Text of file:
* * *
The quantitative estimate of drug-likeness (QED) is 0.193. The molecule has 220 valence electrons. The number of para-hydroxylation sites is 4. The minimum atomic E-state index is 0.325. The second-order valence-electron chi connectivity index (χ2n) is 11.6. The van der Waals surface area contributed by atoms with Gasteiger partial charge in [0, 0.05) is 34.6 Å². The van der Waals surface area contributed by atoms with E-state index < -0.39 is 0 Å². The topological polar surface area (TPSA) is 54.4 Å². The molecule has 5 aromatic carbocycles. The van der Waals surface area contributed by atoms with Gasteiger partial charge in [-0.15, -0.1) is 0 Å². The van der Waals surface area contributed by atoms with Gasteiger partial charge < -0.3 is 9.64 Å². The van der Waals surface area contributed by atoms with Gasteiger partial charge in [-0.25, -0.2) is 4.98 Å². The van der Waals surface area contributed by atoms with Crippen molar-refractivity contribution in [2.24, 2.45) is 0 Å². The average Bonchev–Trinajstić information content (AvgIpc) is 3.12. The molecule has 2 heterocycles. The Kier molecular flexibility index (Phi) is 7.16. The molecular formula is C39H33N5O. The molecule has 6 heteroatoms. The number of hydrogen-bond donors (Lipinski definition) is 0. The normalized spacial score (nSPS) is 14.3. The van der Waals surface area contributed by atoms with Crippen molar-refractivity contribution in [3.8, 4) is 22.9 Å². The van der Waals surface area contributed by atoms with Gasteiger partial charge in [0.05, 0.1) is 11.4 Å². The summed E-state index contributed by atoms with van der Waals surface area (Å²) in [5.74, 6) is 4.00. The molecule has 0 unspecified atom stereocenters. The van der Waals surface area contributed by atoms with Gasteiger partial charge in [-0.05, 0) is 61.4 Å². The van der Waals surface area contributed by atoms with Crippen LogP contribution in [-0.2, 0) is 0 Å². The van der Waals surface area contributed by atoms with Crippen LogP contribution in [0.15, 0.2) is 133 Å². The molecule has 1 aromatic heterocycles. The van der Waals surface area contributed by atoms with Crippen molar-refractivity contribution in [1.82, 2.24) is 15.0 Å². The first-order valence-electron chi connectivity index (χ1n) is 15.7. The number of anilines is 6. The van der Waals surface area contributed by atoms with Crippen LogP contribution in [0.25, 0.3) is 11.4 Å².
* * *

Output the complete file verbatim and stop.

The quantitative estimate of drug-likeness (QED) is 0.193. The molecule has 220 valence electrons. The number of para-hydroxylation sites is 4. The minimum atomic E-state index is 0.325. The second-order valence-electron chi connectivity index (χ2n) is 11.6. The van der Waals surface area contributed by atoms with Gasteiger partial charge in [0, 0.05) is 34.6 Å². The van der Waals surface area contributed by atoms with E-state index < -0.39 is 0 Å². The topological polar surface area (TPSA) is 54.4 Å². The molecule has 5 aromatic carbocycles. The van der Waals surface area contributed by atoms with Gasteiger partial charge in [-0.15, -0.1) is 0 Å². The van der Waals surface area contributed by atoms with Gasteiger partial charge < -0.3 is 9.64 Å². The van der Waals surface area contributed by atoms with Gasteiger partial charge in [-0.25, -0.2) is 4.98 Å². The van der Waals surface area contributed by atoms with Crippen molar-refractivity contribution in [2.24, 2.45) is 0 Å². The average Bonchev–Trinajstić information content (AvgIpc) is 3.12. The molecule has 2 heterocycles. The Kier molecular flexibility index (Phi) is 7.16. The molecular formula is C39H33N5O. The molecule has 6 heteroatoms. The number of hydrogen-bond donors (Lipinski definition) is 0. The normalized spacial score (nSPS) is 14.3. The van der Waals surface area contributed by atoms with Crippen molar-refractivity contribution in [3.8, 4) is 22.9 Å². The van der Waals surface area contributed by atoms with Gasteiger partial charge in [0.05, 0.1) is 11.4 Å². The summed E-state index contributed by atoms with van der Waals surface area (Å²) in [5.74, 6) is 4.00. The molecule has 0 unspecified atom stereocenters. The van der Waals surface area contributed by atoms with Gasteiger partial charge in [-0.05, 0) is 61.4 Å². The van der Waals surface area contributed by atoms with Crippen LogP contribution in [-0.2, 0) is 0 Å². The van der Waals surface area contributed by atoms with Crippen LogP contribution in [0.15, 0.2) is 133 Å². The molecule has 1 aromatic heterocycles. The van der Waals surface area contributed by atoms with Crippen molar-refractivity contribution in [1.82, 2.24) is 15.0 Å². The first-order valence-electron chi connectivity index (χ1n) is 15.7. The number of anilines is 6. The van der Waals surface area contributed by atoms with Crippen LogP contribution in [0.25, 0.3) is 11.4 Å².